Medicaid work requirement

In October 2018, Wisconsin became the fourth state to gain federal approval for a Medicaid work requirement (technically, the fifth, but Kentucky’s previously approved waiver has been blocked by a judge).

Under the terms of Wisconsin’s waiver, the state can make various policy changes to its Medicaid (BadgerCare) program, including:

  • An $8 copay for non-emergency use of the emergency room.
  • Premiums of $8/month for childless adults with income between 51 and 100 percent of the poverty level (the premiums can be reduced if the enrollee exhibits various healthy behaviors).
  • Requiring enrollees to complete health and wellness questionnaires.
  • Providing full coverage for residential substance abuse treatment.
  • Childless adults between the ages of 19 and 49 can only receive BadgerCare coverage for a maximum of 48 months, unless they qualify for an exemption. But any month that a person works (or participates in job training or other community engagement) at least 80 hours doesn’t count towards the 48 month cap. However, a person who works 80 hours per month might end up earning too much to qualify for Medicaid, since the eligibility cutoff in Wisconsin is the poverty level ($12,140/year — just over $1,000/month — for a single person in 2018).

Just a week after Walker’s Administration received federal approval to implement the Medicaid work requirement and benefit cap, Walker lost his re-election bid. Democrat Tony Evers, who wants to expand Medicaid — and take it a step further, with “BadgerCare for All,” won the gubernatorial election in Wisconsin. It’s unclear at this point whether the Evers Administration will have to move forward with implementing the new Medicaid waiver (which was called for in the state’s last budget bill), or if they’ll be able to avoid the changes.

Short-term health plans in Wisconsin

Wisconsin allows short-term health plans to have total initial duration of up to 12 months. But if the plans are renewable, the total duration, including the renewal period, can’t exceed 18 months. This is more restrictive than the federal rules implemented by the Trump Administration, but state rules take precedence over federal rules in this case, so a short-term plan cannot have a duration of more than 18 months in Wisconsin.

How has Obamacare helped Wisconsin residents?

Prior to ACA implementation, U.S. Census data put Wisconsin’s uninsured rate at 9.1 percent – already significantly lower than the national average. The uninsured rate dropped to 5.7 percent by 2015, and to 5.3 percent by 2016, although it climbed slightly, to 5.4 percent, by 2017. From 2013 to 2017, the uninsured rate for the whole country fell from 14.5 percent to 8.7 percent.

Although the state has not participated in full Medicaid expansion as written in the ACA, all low- and moderate-income legal residents have access to either Medicaid or exchange subsidies; there is no coverage gap in Wisconsin.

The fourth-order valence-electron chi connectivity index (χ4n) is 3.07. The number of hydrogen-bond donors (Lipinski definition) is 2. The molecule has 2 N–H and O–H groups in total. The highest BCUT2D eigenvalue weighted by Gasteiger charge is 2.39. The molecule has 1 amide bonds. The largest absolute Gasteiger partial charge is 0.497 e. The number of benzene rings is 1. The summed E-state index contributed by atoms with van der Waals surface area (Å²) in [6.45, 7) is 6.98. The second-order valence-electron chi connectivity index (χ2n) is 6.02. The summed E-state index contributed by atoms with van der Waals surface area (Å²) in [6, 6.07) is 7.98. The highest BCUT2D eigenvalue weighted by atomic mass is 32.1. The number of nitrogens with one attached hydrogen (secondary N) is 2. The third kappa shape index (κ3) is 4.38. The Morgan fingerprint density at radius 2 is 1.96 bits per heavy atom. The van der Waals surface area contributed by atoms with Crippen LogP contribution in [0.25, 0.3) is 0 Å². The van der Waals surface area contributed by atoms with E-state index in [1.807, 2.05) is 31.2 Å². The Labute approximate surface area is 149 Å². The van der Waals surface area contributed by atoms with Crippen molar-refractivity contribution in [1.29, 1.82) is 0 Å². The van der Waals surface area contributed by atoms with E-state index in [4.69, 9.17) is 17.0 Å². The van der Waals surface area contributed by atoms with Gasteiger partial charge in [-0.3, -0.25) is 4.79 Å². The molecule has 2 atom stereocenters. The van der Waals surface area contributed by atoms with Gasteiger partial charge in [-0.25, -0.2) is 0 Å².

Wisconsin enrollment in qualified health plans

Early in the first open enrollment period, the Kaiser Family Foundation estimated the size of the potential exchange market in Wisconsin to be 482,000 residents, and that 301,000 of them would be eligible for premium subsidies.

As of Feb. 15, 2015, after the second open enrollment period ended, 207,349 people had finalized their enrollment in qualified health plans through the Wisconsin exchange, and HHS reported that 90 percent of them received subsidies to lower their premiums. By the end of March, some had canceled their plans or failed to pay their initial premiums, leaving a total enrollment of 183,155 — nearly 91 percent were receiving advanced premium tax credits.

The city of Milwaukee won the White House “Healthy Communities Challenge” to build outreach efforts and enroll as many uninsured residents as possible during the 2016 open enrollment period. Milwaukee had 38,000 newly enrolled residents.

Statewide, exchange enrollment reached 239,034 during 2016 open enrollment. By March 31, effectuated enrollment stood at 224,208. Of those enrollees, 85 percent were receiving subsidies that averaged $322 per month.

During the 2017 open enrollment period (November 1, 2016 through January 31, 2017), 242,863 enrolled in private plans through the Wisconsin exchange. Effectuated enrollment in early 2017 stood at 216,355 people.

During the open enrollment period for 2018 coverage, enrollment declined somewhat, to 225,435. And effectuated enrollment as of early 2018 stood at 200,557.

Enrollment for 2019 plans runs from November 1, 2018 to December 15, 2018. And average premiums are lower than they were to 2018, which could help to boost enrollment for 2019.

Wisconsin Common Ground CO-OP

As a provision of the ACA, Wisconsin received $56.6 million in federal funds to create a Consumer Operated and Oriented Plan (CO-OP). Nationwide, more than $2 billion was granted for CO-OP creation, divided among the 22 states that participated.

Wisconsin’s Common Ground Healthcare Cooperative was created under the ACA ‘s Consumer Operated and Oriented Plan (CO-OP) Program. While the majority of the co-ops have closed under financial strain, Common Ground CO-OP Wisconsin remains operational and is offering coverage for 2019. It is one of only four CO-OPs still operational, out of 23 original CO-OPs.

Common Ground Healthcare CO-OP also decreased its premiums substantially for 2019. Average CO-OP premiums in Wisconsin are nearly 19 percent lower in 2019 than they were in 2018.